It’s safe to say that the major German manufacturers have some of the most confusing badges in the world.
They had been simple for years. BMW and Mercedes both put the engine capacity in the badge, but somewhere they went astray. BMW began badging old 2.5-liter engines as 323 and 523 instead of 325 and 525. Mercedes joined in with the 6.2-liter AMGs fudged up to 63 badges. Today you have a 4-liter E63, a 3-liter C43, a 2-liter 430i and a 1.5-liter 118i.
Audi has been a bastion of calm in all the madness. “A” for Audi, “S” for Sport, “RS” for Rennsport and a number for the model line – plus the special TT and R8 cars.
But this all changes from today, as Audi has announced a new naming system based on engine power.
You may wonder what’s the fuss is. After all, plenty of manufacturers have the car’s power in the name. Look at the 200PS Renaultsport Clio 200, or the 700PS Lamborghini Aventador LP700-4. Well, it’s not quite that simple.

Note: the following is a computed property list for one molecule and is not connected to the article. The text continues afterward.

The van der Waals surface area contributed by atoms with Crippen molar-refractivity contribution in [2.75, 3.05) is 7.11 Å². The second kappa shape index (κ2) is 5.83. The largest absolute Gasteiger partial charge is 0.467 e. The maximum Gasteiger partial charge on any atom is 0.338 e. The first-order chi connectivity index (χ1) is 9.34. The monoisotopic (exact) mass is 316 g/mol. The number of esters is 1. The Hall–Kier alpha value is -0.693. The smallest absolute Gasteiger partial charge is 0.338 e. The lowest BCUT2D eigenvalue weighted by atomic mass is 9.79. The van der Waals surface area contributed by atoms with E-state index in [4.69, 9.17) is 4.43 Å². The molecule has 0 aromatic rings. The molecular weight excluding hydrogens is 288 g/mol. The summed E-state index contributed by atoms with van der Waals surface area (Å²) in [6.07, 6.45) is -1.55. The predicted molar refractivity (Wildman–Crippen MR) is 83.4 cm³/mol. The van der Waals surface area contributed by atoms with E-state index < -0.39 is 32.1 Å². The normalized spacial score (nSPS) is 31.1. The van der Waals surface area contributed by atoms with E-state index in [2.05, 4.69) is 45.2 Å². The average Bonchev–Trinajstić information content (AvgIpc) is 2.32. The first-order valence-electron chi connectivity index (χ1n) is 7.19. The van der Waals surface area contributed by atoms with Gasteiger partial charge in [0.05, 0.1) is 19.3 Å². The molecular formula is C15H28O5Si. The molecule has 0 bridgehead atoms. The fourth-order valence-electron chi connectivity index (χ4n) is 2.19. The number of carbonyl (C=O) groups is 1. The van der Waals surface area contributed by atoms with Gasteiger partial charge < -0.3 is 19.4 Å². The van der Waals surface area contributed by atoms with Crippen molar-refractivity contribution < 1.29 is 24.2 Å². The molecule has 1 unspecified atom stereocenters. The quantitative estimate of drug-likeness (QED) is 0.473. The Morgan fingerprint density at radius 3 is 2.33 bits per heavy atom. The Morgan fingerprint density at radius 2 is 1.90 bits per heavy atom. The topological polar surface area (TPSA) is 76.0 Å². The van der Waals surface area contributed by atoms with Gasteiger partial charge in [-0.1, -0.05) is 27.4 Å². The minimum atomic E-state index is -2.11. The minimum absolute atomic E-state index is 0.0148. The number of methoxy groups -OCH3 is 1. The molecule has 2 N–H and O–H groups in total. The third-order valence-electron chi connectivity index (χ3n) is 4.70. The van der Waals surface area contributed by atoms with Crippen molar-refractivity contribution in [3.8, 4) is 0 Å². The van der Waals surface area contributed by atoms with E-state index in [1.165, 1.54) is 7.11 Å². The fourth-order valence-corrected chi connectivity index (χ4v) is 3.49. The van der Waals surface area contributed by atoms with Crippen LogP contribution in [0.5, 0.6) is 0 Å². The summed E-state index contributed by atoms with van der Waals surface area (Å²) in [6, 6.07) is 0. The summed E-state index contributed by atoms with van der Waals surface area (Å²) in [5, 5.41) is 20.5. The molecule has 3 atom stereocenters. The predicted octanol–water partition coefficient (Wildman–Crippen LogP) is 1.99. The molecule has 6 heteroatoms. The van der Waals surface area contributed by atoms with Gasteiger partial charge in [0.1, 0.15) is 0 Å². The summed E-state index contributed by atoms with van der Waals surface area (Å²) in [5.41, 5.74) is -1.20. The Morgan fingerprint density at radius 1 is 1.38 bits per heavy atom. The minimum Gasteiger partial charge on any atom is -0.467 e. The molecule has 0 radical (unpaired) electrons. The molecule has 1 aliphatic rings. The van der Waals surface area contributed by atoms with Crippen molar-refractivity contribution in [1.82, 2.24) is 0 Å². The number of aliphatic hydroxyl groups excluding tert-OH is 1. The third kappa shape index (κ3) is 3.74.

Audi’s new naming system uses a number pairing that is representative of, but completely unrelated to, the engine’s power output.
Confused yet? You will be.
Entry level cars with a 108-122hp (81-91kW) engine will soon be known as “30”. So plump for a 1-liter Audi A3, because you’ve got to have those four rings on your drive, and you’ll now find “A3 30” on the trunk lid.
Take a step up to the 148hp model, and Audi will fit an “A3 35” badge instead. It will now refer to the 3-liter turbo diesel A6 as an “A6 50”.
The full list of new badges and what they mean is below:
This new naming system is in fact already in use in emerging markets, such as India. Its adoption in other markets seems to be an attempt to better integrate hybrid and electric “e-tron” models to the regular combustion engines in the range, with a standard, global naming convention.
Audi will not include the S and RS models, or the R8, in this new badging scheme. Fortunately, Audi offers a model designation badge deletion option as a no-cost extra when you order your new car…